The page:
In Turkmenistan, opposition media reported that the Central Bank had suspended currency convertibility for private companies and that any firms seeking to trade in foreign currency would have to apply to President Gurbanguly Berdymukhamedov for permission to do so. While Turkmenistan has allowed businesses to set up bank accounts denominated in foreign currencies in recent years, it is unclear how widely these are used. The moves could lead to delays in payments by Turkmenistani companies while it could also foreshadow a further devaluation of the Turkmenistani manat, which was last devalued at the beginning of 2015.
Europe: banking stress test highlight concerns despite MPS rescue package
The European Banking Authority released the results of ‘stress tests’ on major EU financial institutions. Overall, the sector was relatively stable. Unicredit, Barclays, RBS and Deutsche Bank were among those with low capital buffers. The results may also overstate EU banks’ strength, as the test excluded Portuguese, Cypriot and Greek banks and was less thorough than similar US exercises. The past week also saw a continued downturn in European banking stock prices. As expected, Italy’s Banca Monte dei Paschi di Siena performed worst, but the Italian government arranged a last minute EUR5bln private-sector recapitalisation plan, reducing the risk of short-term mass outflows from the institution. While the move may stave off short term concerns regarding the bank itself, it does not address the fundamental issue of non performing and underperforming loans in Italy which is unlikely to be mitigated in the foreseeable future. Italy will be particularly prone to political risks as well during this period, most notably the upcoming October national referendum on constitutional changes. Prime Minister Matteo Renzi has said he will resign if the referendum does not pass. While polling indicates it will narrowly pass, the result remains in doubt with the growing popularity of the 5 Star movement, which opposes the changes as structured.
MENA: Yemen potential agreement; Iraqi parliamentary chaos; Lebanese political talks
Stability in Yemen remains elusive, although the UN-sponsored peace talks in Kuwait may end at least one phase successfully in the days ahead. On 30 July, the UN envoy Ismail Ould Shaikh Ahmad proposed a settlement which would entail the Huthi movement withdrawing from the three major cities, including the capital Sanaa, which it has held since 2014, and a government formed of both sides. The Huthi delegation refuted the agreement, although the anti-government coalition which includes former president Ali Abdullah Salih is likely to acquiesce around the deadline of 7 August. Further necessary negotiations will be long, drawn out and may exacerbate the deteriorating security situation fueled by al-Qaida in the Arabian Peninsula (AQAP) taking advantage of its distracted opponents.
Although the corruption protest movement in Iraq has begun to dwindle in the last few weeks, parliamentary politics remains dramatic. Prime minister Haidar al-Abadi needs to select a new cabinet, although like several months ago, his choices will be hindered by the political posturing by different groups in the chamber, which will be exacerbated by the vengeful claims of corruption. Defence minister Khalid al-Ubaydi’s claimed the speaker, Salim al-Jaburi, and a number of other elected colleagues had engaged in corrupt activities while refuting similar allegations within his own ministry. Abadi’s attempts to rout out corruption and bring political stability will continue to be undermined by in-fighting that will likely escalate in the coming few days.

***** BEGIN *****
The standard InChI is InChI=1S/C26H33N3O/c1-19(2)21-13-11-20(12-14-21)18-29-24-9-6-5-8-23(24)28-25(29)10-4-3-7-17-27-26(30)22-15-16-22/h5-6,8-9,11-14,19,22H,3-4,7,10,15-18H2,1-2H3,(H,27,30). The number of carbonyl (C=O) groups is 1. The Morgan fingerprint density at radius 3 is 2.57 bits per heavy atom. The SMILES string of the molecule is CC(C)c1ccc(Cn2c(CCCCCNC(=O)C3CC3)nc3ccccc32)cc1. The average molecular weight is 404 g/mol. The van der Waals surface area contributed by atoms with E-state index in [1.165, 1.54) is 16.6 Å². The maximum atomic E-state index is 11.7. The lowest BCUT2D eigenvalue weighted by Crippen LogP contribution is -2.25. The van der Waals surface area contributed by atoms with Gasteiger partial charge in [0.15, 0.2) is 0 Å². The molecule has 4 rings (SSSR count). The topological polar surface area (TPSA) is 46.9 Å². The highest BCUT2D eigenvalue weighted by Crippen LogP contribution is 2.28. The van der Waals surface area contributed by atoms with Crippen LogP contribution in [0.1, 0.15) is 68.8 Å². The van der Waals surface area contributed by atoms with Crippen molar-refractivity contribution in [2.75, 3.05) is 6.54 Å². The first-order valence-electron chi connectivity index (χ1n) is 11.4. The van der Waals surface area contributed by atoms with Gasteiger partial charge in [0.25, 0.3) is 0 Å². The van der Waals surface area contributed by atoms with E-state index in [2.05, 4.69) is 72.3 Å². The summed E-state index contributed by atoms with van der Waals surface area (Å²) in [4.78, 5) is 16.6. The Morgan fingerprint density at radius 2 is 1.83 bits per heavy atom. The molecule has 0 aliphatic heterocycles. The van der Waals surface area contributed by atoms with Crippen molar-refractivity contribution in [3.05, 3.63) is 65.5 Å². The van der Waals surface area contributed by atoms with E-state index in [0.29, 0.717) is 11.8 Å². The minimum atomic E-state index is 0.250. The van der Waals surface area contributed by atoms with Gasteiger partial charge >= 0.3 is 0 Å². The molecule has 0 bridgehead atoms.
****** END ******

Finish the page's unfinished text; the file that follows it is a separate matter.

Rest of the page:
In Lebanon, protests in downtown Beirut are expected to coincide with the national dialogue sessions of political parties being held at the residence of parliamentary speaker Nabih Barri. The sessions are an attempt to resolve the stagnated political status quo. A package deal is reportedly being considered which would see parliamentary elections under a new electoral law, with the chamber then electing a new president later. The progress of such a deal is uncertain, and is likely to be stilted at best, although protests over the coming days will do little to galvanise political actors.
Sub-Saharan Africa: economic malaise to see incumbents come under pressure in elections
Ghana’s parliament overwhelmingly rejected a core condition of a US$918m IMF aid deal, breaching the terms of a three-year programme. The lawmakers passed the Bank of Ghana (BoG) Amendment Bill to enable central bank financing of the government’s budget deficit up to a ceiling of 5 per cent of the previous year’s total revenue, instead of the zero financing demanded by the IMF. Ghana’s economy is marked by high public debt, which is also likely to complicate its plans for Eurobond issuances as investors express concern about the government’s commitment to fiscal targets ahead of the December elections.
Poor economic performance is also likely to lead to losses by the African National Congress (ANC), as South Africans vote in local elections today – in what could amount to the biggest defeats since the party came to power at the end of apartheid. The municipal elections come at a time of economic stagnation, while President Jacob Zuma has been embroiled in repeated corruption scandals. Opinion polls suggest a close race in Pretoria, Johannesburg and Port Elizabeth, where the opposition Democratic Alliance (DA) are expected to perform strongly.
In Zambia, President Edgar Lungu cautioned that he would implement “draconian measures” if violence continues ahead of the 11 August election. Narrowly winning a snap election in January 2015, President Lungu has come under increasing pressure as the Zambian economy has felt the strains as a result of the falls in copper prices, increasing national debt and the possibility of an IMF bailout. The United Party for National Development (UPND), led by Hakainde Hichilema are expected to perform strongly – in what is likely to be a very close presidential election.